The PricewaterhouseCoopers survey of 694 employers found that 20 percent of respondents this year imposed an in-network deductible of $400 to $999, up from 17 percent last year, while 11 percent imposed a deductible of at least $1,000, up from 8 percent.
At the same time, 14 percent of employers this year required employees to pay at least 34 percent of the premium for dependent coverage, up from 10 percent of employers last year.
Those increases came as respondents reported that group health care plan costs rose an average of 6.1 percent this year, a slightly lower increase than the 6.4 percent rise last year.
Boosting employee cost-sharing is a delicate balancing act, noted Michael Thompson, a PwC principal in New York.
On one hand, employees can become more careful consumers of health care services as more costs are shifted to them. On the other hand, health plan enrollees might delay getting needed medical services if their share is boosted too much, he noted.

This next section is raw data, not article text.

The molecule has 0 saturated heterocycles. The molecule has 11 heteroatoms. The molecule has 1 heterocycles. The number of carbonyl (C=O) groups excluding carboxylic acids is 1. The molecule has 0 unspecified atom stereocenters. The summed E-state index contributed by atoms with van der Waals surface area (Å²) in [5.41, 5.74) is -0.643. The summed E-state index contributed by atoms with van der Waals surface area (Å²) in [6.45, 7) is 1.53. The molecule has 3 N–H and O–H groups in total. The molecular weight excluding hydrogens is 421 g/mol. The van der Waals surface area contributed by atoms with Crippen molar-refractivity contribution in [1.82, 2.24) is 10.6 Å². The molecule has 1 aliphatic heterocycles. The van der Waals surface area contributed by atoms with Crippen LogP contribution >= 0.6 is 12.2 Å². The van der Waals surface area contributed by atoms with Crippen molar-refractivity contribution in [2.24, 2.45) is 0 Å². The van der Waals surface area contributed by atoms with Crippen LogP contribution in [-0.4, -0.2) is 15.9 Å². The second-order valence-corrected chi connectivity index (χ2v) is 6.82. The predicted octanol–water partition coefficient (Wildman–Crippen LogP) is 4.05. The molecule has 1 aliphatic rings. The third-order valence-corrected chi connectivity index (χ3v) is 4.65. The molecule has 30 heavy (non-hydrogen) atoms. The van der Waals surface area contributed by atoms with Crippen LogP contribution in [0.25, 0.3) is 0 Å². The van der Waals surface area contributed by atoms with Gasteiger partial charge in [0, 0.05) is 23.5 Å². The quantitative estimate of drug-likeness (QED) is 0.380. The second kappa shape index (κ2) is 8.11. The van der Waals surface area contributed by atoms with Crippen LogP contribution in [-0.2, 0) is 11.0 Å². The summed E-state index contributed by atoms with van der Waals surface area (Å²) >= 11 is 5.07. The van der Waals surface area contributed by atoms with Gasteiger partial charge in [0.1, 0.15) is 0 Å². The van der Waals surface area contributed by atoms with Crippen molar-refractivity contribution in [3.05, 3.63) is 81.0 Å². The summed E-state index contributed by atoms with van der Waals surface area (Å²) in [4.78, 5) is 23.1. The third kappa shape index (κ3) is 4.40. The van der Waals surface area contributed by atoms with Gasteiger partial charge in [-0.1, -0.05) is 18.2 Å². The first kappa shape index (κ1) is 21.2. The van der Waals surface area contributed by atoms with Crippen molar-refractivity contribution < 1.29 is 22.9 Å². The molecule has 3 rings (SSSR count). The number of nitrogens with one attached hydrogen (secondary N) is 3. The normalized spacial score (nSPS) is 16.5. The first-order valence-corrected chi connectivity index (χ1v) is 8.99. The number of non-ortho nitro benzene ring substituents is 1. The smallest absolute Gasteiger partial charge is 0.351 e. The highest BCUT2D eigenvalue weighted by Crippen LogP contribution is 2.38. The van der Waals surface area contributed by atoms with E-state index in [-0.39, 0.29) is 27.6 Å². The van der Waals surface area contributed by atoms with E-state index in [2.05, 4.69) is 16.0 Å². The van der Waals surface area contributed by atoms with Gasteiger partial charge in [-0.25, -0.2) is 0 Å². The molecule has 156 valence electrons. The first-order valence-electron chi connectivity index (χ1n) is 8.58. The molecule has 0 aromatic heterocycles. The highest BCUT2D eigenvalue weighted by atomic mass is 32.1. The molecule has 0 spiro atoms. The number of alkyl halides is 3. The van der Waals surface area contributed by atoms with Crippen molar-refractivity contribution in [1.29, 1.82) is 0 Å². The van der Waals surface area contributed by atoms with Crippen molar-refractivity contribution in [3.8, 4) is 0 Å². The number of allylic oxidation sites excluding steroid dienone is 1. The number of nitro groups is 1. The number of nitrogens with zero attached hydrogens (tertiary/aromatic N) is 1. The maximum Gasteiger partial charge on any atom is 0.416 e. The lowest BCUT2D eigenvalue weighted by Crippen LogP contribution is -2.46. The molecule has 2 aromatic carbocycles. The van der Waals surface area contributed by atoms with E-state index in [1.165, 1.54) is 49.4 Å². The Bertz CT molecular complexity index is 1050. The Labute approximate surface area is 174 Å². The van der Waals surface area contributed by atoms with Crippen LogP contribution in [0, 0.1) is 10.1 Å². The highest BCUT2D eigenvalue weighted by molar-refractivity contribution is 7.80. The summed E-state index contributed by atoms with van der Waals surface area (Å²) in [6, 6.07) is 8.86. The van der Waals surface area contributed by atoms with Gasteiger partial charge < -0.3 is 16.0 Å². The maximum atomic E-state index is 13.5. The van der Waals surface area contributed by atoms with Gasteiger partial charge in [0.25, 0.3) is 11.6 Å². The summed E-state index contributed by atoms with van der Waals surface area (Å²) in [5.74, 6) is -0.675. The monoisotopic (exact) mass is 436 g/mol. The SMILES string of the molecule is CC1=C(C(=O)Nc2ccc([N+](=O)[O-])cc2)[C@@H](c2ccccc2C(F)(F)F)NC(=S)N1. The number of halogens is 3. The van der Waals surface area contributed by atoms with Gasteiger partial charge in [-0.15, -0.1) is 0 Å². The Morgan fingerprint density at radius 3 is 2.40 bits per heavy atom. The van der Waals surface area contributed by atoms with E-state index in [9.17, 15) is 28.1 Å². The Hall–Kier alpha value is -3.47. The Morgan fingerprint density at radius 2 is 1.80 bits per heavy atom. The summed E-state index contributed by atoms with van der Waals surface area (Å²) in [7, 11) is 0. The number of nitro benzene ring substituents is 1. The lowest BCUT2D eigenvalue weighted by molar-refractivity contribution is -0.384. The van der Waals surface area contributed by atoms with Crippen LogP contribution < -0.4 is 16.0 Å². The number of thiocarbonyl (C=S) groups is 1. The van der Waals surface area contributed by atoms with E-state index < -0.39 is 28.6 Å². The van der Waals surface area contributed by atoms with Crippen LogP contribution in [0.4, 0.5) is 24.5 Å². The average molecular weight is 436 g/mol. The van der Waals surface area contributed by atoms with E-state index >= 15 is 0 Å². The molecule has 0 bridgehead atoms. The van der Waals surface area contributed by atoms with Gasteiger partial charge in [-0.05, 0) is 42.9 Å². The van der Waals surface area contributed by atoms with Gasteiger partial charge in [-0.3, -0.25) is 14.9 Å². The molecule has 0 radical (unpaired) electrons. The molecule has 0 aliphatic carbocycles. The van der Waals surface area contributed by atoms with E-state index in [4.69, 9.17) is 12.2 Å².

The survey also found that while less than 40 percent of employees enroll in employer-provided wellness programs, participation rises when employers offer incentives such as cash or gift cards.
For example, when employers gave employees some type of financial incentive for employees to complete a health risk questionnaire, about 45 percent did so. By contrast, only about 30 percent of employees underwent the assessment among employers that did not provide such incentives.
Copies of the 2009 Health & Well-Being Touchstone Survey will be available at www.pwc.com.